(In the words of the Faith No More song.)
The last few weeks I’ve been working full time-ish on my RPG system. Up until this week, anyway. Over the past couple of weeks, my laptop had been getting more and more annoying in the mornings. I would put on the previous day’s edition of PM (or The Week in Westminster on Mondays) and then prepare breakfast. Then, when I came back to check e-mails and stuff, the thing had pretty much frozen. The radio programme still played, windows would open and close, but nothing would load. The only solution short of waiting an indefinitely long time seemed to be to switch it off and on again (the age-old solution to most computer problems).
It did it again on Monday, and I got angry and delivered a short, sharp tap to the machine. Not a huge blow, but when I rebooted Windows wouldn’t start. And when I got my installation CD out to repair or reinstall, it didn’t go well, either.
It was a pretty stupid thing for me to do. Not just because of the results or potential results, but because of the lack of results. I was treating my computer like a sensible being (ie, one that is able to sense), one that would modify its behaviour in response to physical chastisement. But then again, the cause was also in large part because of a computer’s inscrutability, the lack of information or clue as to why machine froze like that. It wasn’t too long ago that I reformatted and reinstalled the operating system to stop such lack of performance.
Computers are pretty complicated devices, but it’s easy to take them and their unfailing efficacy for granted. Browsing the internet, running applications is what I have a computer for – why can’t it do what it’s supposed to? Who would drive a car if it crashed as often as a computer?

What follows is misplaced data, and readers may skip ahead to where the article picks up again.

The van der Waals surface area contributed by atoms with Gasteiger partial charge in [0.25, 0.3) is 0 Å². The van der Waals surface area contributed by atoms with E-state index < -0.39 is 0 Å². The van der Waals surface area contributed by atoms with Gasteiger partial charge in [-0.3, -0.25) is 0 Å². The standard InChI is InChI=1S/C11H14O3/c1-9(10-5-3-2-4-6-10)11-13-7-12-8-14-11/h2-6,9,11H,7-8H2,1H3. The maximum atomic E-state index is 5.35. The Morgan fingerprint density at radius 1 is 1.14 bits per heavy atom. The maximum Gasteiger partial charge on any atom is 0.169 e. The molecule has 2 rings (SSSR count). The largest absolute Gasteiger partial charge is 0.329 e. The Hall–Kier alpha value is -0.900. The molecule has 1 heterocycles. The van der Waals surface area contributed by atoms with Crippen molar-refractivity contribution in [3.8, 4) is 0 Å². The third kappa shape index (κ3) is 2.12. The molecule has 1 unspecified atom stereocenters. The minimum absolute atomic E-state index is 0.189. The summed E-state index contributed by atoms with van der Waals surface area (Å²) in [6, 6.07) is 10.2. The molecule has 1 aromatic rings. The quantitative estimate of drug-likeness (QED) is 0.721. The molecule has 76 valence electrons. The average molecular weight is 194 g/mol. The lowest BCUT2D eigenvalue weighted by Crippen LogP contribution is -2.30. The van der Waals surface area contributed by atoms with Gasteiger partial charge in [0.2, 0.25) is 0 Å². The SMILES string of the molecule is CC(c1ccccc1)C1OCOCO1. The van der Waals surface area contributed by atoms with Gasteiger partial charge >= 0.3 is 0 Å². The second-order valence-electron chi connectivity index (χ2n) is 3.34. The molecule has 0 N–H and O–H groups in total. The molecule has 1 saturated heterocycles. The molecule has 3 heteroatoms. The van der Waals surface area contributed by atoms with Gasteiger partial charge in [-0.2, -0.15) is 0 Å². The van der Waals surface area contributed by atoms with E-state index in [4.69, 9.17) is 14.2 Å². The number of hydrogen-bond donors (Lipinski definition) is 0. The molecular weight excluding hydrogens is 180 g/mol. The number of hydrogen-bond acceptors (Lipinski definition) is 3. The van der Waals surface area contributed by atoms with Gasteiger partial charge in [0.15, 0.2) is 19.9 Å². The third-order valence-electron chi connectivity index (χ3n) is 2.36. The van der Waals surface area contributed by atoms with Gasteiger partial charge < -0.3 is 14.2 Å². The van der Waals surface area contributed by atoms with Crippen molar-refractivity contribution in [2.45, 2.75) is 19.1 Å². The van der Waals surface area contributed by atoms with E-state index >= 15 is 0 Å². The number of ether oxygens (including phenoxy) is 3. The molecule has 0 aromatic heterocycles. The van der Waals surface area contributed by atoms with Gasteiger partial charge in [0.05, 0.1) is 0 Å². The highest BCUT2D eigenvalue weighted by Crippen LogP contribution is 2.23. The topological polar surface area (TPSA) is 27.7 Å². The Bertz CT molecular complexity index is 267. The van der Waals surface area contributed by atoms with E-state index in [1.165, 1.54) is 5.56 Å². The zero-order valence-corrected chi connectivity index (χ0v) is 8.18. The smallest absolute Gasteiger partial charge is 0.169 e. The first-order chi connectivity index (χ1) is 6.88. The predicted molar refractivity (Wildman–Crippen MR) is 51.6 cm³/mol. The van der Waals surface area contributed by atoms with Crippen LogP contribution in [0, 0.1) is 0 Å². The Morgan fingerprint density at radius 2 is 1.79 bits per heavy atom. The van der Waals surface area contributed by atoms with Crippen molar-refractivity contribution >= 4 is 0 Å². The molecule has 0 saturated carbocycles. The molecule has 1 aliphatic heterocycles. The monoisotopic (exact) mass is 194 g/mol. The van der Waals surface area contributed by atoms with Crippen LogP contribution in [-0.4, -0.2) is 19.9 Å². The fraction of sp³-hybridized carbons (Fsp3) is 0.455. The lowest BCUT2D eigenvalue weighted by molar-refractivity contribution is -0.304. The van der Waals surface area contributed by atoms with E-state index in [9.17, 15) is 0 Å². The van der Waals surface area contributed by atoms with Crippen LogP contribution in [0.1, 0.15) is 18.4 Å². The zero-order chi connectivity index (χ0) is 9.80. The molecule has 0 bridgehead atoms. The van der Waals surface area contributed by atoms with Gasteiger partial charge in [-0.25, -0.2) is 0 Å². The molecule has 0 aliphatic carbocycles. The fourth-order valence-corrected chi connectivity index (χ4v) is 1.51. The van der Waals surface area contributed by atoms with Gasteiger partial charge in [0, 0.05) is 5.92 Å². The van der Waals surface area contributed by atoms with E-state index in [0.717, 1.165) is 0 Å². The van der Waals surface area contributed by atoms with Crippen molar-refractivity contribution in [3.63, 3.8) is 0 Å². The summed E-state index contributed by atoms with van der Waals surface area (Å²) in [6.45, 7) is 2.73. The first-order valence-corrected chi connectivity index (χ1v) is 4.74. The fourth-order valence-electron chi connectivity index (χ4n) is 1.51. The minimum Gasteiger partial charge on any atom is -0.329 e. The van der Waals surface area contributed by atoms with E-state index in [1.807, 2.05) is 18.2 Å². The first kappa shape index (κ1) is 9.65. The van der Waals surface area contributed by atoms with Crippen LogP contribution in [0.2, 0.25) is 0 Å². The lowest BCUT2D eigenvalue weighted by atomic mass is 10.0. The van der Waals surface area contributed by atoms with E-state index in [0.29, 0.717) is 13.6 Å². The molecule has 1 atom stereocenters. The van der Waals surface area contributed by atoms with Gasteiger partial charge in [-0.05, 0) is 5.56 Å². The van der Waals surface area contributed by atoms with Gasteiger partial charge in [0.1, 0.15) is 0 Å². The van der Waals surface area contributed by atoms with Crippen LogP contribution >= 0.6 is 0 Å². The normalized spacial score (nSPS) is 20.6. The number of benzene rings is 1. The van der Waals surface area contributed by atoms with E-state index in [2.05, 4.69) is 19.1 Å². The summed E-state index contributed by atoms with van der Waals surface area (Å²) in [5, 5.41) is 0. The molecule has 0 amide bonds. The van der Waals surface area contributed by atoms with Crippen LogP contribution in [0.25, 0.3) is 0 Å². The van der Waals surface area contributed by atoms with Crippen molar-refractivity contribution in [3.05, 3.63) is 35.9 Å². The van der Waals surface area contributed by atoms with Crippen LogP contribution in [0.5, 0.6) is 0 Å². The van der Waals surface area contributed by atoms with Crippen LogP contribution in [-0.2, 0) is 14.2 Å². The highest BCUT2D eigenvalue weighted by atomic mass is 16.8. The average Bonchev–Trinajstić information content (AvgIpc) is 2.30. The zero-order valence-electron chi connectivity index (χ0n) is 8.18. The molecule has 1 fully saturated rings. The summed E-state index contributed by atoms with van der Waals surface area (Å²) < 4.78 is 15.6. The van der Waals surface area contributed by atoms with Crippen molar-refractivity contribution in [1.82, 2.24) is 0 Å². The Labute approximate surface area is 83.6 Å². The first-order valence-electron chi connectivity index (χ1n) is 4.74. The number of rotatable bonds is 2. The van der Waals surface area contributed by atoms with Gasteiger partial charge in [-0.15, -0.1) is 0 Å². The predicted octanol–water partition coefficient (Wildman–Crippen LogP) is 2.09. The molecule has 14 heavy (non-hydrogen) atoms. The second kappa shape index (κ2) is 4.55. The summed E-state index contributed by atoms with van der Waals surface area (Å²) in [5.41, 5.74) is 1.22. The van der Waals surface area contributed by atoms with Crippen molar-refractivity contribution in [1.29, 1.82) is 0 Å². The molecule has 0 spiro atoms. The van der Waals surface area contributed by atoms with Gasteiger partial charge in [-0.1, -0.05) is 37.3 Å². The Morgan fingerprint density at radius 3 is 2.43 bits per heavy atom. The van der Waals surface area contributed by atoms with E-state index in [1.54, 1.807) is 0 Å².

Another thing that makes me feel vaguely stupid and yet also vaguely proud of the incident is the sense that my computer deserved what it got.
Anyway, it all worked out fairly well in the end. I took my computer to Yongsan, to the large building behind the station but connected to it by a raised tunnel thingy, where the Fujitsu Service Centre is. I’d been there not too long ago to have the DVD-R drive replaced. This time they replaced the 110 GB hard drive with a 300 GB one for ₩110,000 (about £60) – and gave me the old one in a little plastic wallet. I got the memory upgraded from 1 GB to 2, from one of the many computer stalls/shops in the main I’Park mall while I was there.
Then over the next couple of days, I had the pleasure of downloading and installing all the main applications that I use, as well as copying over all of my information – which I’d previously backed up. The most tedious part of this was waiting for the Windows Update updates to update before I could install Vistalizator to change the language of my Korean Vista Home Premium to English. My suite of programs include OpenOffice.org, Google Chrome, Paint.net, Skype and μTorrent. A couple of changes I made to my line-up were exchanging AVG Anti-Virus and Zone Alarm for Comodo Internet Security and installing Synaptics Gesture Suite, which allows Mac-style two-finger scrolling and better-than-Mac-style spiral scrolling.
Things are running pretty smoothly for the time being. We’ll see how long it lasts before the digital red mist descends once more.
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